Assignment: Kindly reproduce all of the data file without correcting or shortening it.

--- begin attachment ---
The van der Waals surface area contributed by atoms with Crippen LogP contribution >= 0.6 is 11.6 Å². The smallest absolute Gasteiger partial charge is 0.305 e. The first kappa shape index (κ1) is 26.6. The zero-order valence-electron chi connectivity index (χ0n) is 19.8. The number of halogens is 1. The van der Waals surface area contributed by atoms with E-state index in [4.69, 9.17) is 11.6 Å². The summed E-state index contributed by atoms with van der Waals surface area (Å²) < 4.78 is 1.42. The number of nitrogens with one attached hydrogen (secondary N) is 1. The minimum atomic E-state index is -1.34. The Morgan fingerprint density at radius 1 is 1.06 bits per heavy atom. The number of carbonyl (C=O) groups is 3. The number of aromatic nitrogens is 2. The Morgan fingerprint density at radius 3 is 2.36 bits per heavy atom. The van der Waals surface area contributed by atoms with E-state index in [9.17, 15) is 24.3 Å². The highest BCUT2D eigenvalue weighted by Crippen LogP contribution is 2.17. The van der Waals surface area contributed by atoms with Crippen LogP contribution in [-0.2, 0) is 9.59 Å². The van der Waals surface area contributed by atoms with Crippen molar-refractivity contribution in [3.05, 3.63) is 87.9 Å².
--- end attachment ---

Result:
The van der Waals surface area contributed by atoms with Crippen LogP contribution >= 0.6 is 11.6 Å². The smallest absolute Gasteiger partial charge is 0.305 e. The first kappa shape index (κ1) is 26.6. The zero-order valence-electron chi connectivity index (χ0n) is 19.8. The number of halogens is 1. The van der Waals surface area contributed by atoms with E-state index in [4.69, 9.17) is 11.6 Å². The summed E-state index contributed by atoms with van der Waals surface area (Å²) < 4.78 is 1.42. The number of nitrogens with one attached hydrogen (secondary N) is 1. The minimum atomic E-state index is -1.34. The Morgan fingerprint density at radius 1 is 1.06 bits per heavy atom. The number of carbonyl (C=O) groups is 3. The number of aromatic nitrogens is 2. The Morgan fingerprint density at radius 3 is 2.36 bits per heavy atom. The van der Waals surface area contributed by atoms with E-state index in [9.17, 15) is 24.3 Å². The highest BCUT2D eigenvalue weighted by Crippen LogP contribution is 2.17. The van der Waals surface area contributed by atoms with Crippen LogP contribution in [-0.2, 0) is 9.59 Å². The van der Waals surface area contributed by atoms with Crippen molar-refractivity contribution in [3.05, 3.63) is 87.9 Å².